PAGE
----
Permanent parking, mobile food 

A food truck dining area in Dallas.
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“After almost a year of planning, we
found out today that it’s really happening,” Wheat said after the
DDRC decision.

The idea gained momentum after the
success of H&8th Night Market, a monthly event in the spring,
summer and fall in Midtown.

Wheat looked at H&8th and thought,
“This is great. What if we had this all the time?”

That spurred the idea for Bleu Garten,
an outdoor food truck park at NW 10th Street and N. Harvey Avenue.

It has been a year since Wheat put pen
to paper, and now those plans are becoming a reality.

The name Bleu Garten is a nod to
Wheat’s training at Le Cordon Bleu College of Culinary Arts in
Portland, Ore., and the German word for garden, which is a common
name for community gathering places.

What Bleu Garten is not going to be is
a parking lot. The plans include actual restrooms and community
dining areas, some of them covered. Wheat has already signed on for a
three-year occupancy, and the park will operate year-round. With
approval from the DDRC, Wheat’s next step is to obtain permits. He
and his team plan to break ground on the property in the next month.
If all goes as planned, Bleu Garten will open in August.

Wheat spent some time visiting other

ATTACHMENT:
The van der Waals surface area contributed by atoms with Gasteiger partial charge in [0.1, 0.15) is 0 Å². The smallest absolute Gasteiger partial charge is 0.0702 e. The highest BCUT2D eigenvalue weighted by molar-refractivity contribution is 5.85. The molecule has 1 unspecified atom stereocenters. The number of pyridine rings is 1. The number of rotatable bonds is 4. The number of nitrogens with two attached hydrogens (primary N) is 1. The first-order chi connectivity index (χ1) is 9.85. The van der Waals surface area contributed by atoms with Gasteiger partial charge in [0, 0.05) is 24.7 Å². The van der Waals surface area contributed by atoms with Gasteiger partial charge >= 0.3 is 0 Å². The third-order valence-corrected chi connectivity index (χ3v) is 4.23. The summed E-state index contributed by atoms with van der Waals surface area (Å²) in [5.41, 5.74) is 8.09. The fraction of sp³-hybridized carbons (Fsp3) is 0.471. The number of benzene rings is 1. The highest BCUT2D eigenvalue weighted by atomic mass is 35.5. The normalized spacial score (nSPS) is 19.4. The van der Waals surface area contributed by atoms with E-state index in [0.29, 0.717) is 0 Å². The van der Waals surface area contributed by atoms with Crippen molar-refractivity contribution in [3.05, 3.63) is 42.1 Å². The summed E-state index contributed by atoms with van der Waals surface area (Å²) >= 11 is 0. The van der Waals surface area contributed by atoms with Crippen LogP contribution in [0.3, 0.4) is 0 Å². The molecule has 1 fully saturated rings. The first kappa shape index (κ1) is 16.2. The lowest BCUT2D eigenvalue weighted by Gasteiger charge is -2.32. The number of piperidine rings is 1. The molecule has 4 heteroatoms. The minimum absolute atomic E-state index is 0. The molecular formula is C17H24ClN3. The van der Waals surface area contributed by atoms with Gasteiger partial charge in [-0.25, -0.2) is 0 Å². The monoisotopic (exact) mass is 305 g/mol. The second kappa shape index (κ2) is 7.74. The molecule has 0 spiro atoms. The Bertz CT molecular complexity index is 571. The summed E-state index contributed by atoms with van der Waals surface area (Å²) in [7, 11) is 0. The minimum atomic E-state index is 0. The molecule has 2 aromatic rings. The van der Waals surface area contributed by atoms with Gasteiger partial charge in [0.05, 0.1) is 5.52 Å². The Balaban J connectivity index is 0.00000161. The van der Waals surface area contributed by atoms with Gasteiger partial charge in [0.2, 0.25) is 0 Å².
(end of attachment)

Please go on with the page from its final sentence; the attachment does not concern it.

food truck parks in New York to get ideas on how to winterize the
concept. He came away with some useful knowledge about how to get the
area ready for the season and entice patrons into venturing out.
There is talk of including the igloos from the Holiday Pop-Up Shops
for sheltered eating areas.

The plan is to vary the number of
trucks parked there depending on the day of the week. On the busiest
nights, the park will accommodate eight. On a Monday afternoon, there
might be only two open for business. There are plans for a beer barn
and a full bar, and Wheat said they want to emphasize local breweries
and distilleries.

He is very excited about the potential
for Bleu Garten to be a gathering place for the community. He is also
cautious about his role as the person responsible for the project and
how it will impact the community.

“This is a three-year deal, and this
is my first time in the captain’s seat,” Wheat said. “I can’t
afford to run it irresponsibly.”

He already has plans to host events
like pet adoptions and fundraisers that will involve the community,
as well as theme nights that incorporate his neighbors in the Midtown
area. There’s also talk of an outdoor movie screen for family movie

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